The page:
Kirkus Reviews Issue: March 15, 2020

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A nihilistic poetic remembrance that will appeal most to older teens and 20-somethings.

THE KING OF FU

Davis recounts the confounding pressures of his 1990s childhood in this debut memoir-in-verse.

When telling the story of your life, one might as well start at the very beginning. That’s exactly what the author does in this memoir, which he describes as “a thing like a very long lie to yourself.” Specifically, he tells of how “The White-Gloved Sheriff / kicked in the door / and / Pulled me” from his mother (whom he calls his “Supervisor”; he later calls her “the Computer Science Major,” “the Waitress,” and other occupational names). Unusually, he had horns and a lot of hair at birth, he says. He was immediately at odds with the people and other living things around him—his parents, his brothers, his family dog. As a toddler, he created an imaginary world for himself known as “FU,” which was “Filled with things that looked like me / And where things made sense / I was King.” His earliest years were characterized by horrible discoveries (school work, isolation, crushes, problems in his parents’ marriage), but his teen years proved to be an even greater series of highs and lows, involving confusion over geopolitical events, friends, computers, pornography, and marijuana. Like a novice who can’t quite figure out the rules of a game, Davis bumbles forward—all horns and fur and misunderstanding—inadvertently angering authority figures as he seeks an adequate method of self-expression. The poem is composed in short, direct lines, enjambed to emphasize particular words or phrases rather than establish a consistent overall rhythm. Davis’ idiolect is inventive in its names for things (siblings are “life partners,” pets are “prisoners,” teachers are “Part-Time Supervisors,” and so on), and his outsider’s observations of society are shrewd and often funny. However, the combination of snark and self-seriousness causes some poems to come off as petulant and cloying; as a result, it’s difficult to imagine anyone over the age of 22 finding the work emotionally affecting. Even so, the tone and style, coupled with debut artist Klimov’s truly engaging black-and-white illustrations should captivate readers of a certain anarchic mindset.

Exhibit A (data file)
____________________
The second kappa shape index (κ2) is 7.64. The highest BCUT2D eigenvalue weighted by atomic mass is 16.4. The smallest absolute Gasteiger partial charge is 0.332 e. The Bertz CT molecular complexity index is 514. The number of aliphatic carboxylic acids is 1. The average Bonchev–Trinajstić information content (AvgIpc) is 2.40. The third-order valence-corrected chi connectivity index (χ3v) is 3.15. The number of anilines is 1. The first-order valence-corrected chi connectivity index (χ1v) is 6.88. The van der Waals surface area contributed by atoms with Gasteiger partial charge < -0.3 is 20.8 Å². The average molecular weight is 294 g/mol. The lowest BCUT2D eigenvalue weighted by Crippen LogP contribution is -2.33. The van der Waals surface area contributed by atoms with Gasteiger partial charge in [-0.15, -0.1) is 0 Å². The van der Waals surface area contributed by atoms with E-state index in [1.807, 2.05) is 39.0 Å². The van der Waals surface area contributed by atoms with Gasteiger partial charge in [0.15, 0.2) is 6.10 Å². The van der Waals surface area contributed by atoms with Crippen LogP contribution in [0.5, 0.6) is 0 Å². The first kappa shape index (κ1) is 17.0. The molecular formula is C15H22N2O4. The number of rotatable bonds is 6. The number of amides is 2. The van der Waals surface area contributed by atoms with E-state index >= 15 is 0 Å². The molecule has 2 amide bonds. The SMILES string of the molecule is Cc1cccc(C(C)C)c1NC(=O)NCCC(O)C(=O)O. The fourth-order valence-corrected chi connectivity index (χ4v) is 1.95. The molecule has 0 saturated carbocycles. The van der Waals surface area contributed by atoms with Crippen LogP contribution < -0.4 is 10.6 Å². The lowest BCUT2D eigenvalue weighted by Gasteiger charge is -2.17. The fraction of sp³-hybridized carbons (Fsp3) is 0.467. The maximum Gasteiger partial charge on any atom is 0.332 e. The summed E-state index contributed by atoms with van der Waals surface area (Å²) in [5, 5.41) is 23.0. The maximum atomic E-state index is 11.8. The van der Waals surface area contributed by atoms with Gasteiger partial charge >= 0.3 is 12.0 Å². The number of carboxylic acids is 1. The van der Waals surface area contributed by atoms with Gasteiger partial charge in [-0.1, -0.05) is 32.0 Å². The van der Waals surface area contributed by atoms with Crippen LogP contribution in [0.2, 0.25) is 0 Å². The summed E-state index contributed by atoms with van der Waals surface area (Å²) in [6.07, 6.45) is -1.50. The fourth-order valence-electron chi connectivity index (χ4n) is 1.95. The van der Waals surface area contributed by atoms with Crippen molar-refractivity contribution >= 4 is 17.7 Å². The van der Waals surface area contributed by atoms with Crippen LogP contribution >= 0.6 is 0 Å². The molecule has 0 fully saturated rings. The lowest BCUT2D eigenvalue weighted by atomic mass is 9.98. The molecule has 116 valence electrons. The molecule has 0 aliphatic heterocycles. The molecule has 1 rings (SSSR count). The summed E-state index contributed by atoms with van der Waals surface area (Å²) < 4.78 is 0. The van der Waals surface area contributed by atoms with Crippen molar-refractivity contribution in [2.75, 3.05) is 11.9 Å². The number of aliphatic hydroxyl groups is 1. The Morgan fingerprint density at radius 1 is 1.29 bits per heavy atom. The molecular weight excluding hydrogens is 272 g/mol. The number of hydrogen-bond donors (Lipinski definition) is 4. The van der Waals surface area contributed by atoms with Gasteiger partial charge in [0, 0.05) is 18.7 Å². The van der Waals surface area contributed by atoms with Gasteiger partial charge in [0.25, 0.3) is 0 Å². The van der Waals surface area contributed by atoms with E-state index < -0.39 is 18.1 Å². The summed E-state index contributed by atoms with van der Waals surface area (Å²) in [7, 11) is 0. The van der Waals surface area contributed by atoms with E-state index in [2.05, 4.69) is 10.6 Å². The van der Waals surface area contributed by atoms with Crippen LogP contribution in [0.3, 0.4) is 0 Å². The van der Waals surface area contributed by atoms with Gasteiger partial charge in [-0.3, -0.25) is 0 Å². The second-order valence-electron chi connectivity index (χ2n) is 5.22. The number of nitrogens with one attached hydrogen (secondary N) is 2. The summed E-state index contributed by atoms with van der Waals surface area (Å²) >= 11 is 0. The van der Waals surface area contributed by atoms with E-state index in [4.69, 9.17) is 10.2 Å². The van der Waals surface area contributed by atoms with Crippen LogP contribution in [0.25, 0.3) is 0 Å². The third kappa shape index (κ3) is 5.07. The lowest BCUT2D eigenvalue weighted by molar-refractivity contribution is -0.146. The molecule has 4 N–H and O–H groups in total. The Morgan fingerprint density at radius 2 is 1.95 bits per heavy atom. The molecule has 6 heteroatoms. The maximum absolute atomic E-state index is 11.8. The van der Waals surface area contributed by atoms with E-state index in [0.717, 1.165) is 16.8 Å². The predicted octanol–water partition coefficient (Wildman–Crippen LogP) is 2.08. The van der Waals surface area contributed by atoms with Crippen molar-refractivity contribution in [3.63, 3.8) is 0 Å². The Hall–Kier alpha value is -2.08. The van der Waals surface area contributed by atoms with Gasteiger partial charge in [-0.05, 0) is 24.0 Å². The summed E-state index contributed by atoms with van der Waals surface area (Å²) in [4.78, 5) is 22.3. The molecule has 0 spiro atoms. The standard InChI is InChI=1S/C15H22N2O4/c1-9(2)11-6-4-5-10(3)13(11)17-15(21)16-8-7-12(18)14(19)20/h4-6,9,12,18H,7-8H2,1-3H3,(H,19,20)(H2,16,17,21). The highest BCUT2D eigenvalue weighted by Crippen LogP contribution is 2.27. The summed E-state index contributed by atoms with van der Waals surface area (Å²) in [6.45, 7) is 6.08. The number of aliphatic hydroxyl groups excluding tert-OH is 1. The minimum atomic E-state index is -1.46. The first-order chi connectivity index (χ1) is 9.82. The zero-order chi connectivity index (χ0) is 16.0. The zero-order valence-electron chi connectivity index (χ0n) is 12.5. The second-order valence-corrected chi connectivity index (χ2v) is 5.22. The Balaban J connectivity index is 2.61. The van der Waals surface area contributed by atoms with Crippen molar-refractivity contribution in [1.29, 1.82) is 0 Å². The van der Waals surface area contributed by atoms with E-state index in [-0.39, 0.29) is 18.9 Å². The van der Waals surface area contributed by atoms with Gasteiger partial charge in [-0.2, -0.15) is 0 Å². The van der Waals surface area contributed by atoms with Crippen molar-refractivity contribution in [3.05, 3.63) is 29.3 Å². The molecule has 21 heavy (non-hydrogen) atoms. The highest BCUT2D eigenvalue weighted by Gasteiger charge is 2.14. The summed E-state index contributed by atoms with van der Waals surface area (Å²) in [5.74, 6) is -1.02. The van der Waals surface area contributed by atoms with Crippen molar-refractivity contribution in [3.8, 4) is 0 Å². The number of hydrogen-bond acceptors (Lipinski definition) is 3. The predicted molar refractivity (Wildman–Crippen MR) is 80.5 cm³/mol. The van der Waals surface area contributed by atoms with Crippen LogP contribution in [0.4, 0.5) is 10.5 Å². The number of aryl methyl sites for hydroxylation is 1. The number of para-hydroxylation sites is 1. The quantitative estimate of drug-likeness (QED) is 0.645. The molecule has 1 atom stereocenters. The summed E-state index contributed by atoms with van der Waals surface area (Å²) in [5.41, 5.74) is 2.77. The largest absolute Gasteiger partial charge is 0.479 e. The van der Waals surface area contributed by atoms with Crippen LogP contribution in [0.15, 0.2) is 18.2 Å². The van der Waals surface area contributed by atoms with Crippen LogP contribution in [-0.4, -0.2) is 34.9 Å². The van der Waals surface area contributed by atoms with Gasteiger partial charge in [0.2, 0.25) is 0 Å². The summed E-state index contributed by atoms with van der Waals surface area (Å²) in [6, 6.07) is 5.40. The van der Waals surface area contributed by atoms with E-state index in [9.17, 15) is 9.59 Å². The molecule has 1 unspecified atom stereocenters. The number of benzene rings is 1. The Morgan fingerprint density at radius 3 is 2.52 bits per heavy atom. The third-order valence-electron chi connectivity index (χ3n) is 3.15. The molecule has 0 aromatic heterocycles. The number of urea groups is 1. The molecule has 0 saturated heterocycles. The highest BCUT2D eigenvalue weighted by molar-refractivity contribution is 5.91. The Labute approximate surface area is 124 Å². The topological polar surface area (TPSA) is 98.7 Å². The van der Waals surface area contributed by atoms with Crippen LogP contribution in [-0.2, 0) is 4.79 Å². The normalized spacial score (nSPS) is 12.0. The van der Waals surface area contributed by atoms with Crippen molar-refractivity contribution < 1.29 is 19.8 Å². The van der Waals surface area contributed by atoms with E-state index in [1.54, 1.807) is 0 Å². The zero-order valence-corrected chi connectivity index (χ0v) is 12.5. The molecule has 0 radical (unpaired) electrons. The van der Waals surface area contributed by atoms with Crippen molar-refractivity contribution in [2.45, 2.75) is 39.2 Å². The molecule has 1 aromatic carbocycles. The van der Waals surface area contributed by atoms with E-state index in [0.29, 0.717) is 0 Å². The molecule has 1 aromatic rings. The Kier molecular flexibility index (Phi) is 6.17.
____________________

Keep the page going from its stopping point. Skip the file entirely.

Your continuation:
A nihilistic poetic remembrance that will appeal most to older teens and 20-somethings.

Pub Date: May 25, 2018

ISBN: 978-1-71806-449-2

Page Count: 143

Publisher: Nada Blank Press

Review Posted Online: Nov. 24, 2018